Charles Leclerc planted his Ferrari clear of in-form Sergio Perez at the top of the times in practice Friday for the Azerbaijan Grand Prix and hoped his team have ironed out the problems that surfaced in Monaco.
A bungled strategy contributed in Leclerc getting shortchanged with only fourth place from pole in Monaco behind Red Bull's Perez last time out.
As a result the winner on the streets of Baku 12 months ago arrived back in town being talked about as a viable title contender ahead of this eighth round of the season.
Mexico's most successful Formula One driver is only 15 points behind his world champion teammate Max Verstappen and six shy of Leclerc.
Perez was quick out of the blocks dominating first practice but he ended the day 0.248sec behind Leclerc who on Saturday will be favourite to nail his sixth pole out of eight this term.
Verstappen, who has yet to even make a podium in Baku, posted the third quickest time, a further 0.108sec adrift, with Fernando Alonso placed fourth, the two-time world champion clearly meaning business in his Alpine.
Leclerc was initially livid at missing out on converting the prime bit of real estate he occupied at the head of the grid in his home Monaco grand Prix into a third win of the season, his team bungling their strategy enough to allow Perez to take the chequered flag.
"There was plenty to analyse after Monaco as we made some mistakes," he said before practice began.
"What gives me confidence for the future is that we found the reasons for those errors. This is good news for the future."
Carlos Sainz, runner-up to Perez in Monaco, took fifth in the second Ferrari with AlphaTauri's Pierre Gasly completing the top six.
On the 15th year anniversary to the day of the first of his 103 grand prix wins Lewis Hamilton can hardly have been best pleased to find out over the team radio at one stage he was lapping 2.3 seconds slower than Leclerc in his struggling Mercedes.
- Bemused -
Hamilton's attempt to reclaim the world title has been shackled by his sluggish car, with optimism of the upgrades Mercedes had introduced in Barcelona last month dampened by this showing.
On this evidence Hamilton had every right to look incredulous when told at the morning's press conference there was a feeling Mercedes will be more competitive this weekend.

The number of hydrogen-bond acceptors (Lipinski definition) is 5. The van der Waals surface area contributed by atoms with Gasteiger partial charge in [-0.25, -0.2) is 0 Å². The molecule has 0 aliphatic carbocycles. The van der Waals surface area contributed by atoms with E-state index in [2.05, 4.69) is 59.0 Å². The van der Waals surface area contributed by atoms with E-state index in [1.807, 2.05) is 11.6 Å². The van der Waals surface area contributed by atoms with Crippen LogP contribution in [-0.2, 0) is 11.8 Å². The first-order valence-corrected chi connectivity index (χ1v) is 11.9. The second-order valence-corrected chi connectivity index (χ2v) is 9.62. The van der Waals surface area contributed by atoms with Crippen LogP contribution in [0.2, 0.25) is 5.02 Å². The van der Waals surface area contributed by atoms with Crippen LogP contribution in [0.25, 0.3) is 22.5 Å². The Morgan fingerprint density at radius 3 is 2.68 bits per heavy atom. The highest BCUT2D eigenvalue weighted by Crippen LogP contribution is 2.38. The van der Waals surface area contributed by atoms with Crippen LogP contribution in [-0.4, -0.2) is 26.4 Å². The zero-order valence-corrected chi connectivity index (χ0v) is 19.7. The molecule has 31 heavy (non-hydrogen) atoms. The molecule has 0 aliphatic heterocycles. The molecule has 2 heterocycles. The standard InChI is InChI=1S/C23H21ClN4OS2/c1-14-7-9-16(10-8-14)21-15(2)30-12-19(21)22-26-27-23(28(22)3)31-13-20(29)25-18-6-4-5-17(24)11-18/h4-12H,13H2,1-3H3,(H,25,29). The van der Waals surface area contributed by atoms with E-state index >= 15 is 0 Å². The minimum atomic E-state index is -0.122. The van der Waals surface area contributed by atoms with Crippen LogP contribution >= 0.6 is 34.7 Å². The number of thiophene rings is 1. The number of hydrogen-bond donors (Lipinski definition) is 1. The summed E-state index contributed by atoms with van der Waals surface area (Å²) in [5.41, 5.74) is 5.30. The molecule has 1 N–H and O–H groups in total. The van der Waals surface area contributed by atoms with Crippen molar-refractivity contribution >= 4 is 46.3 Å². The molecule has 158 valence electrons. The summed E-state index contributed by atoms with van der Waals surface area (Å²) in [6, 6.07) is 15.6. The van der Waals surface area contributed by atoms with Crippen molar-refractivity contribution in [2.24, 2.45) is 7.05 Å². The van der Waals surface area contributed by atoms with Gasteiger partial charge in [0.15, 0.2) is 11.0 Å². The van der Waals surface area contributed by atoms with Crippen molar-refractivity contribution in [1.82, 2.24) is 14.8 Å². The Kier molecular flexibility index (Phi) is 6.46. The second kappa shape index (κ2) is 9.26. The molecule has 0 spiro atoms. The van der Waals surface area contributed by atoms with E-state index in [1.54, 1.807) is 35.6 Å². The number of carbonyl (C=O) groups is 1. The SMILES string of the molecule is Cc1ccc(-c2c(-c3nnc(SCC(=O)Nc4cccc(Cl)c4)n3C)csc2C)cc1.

"Where's that feeling coming from?" asked a bemused Hamilton.
He was to eventually came in 12th with George Russell in the other Mercedes in seventh.
The weekend's action on the Caspian Sea had also been preceded by Perez telling the press that the new contract he signed with Red Bull at Monaco had left his mind free to concentrate on his emerging challenge for the world title.
"As a driver you want certainty, you want to get that stress out of the way, so the earlier the better," said the driver known in the pits and amongst his fans as 'Checo'
"It takes so much energy and so much focus to be a hundred percent weekend by weekend, so you don't need that thinking.
"So, it was good that we agreed so early on that contract. I feel like I've got a good opportunity (in the 2022 title race) but obviously the season is still very young so anything can happen from now."
Perez had to let Verstappen pass to take the win in Barcelona last month under team orders, but pointedly said that nowhere in his new deal did it stipulate that "I have to finish second".
Second is a position Daniel Ricciardo would gladly settle for as his difficulties at McLaren continued.
The Australian's frankness and good nature and race skill have made him a hugely popular figure on the grid but his trademark smile is being tested by being constantly outshone by teammate Lando Norris.
He did not look comfortable filling 14th position, with Norris in 10th on this bumpy circuit boasting the longest straight on the calendar but also some of the tightest turns.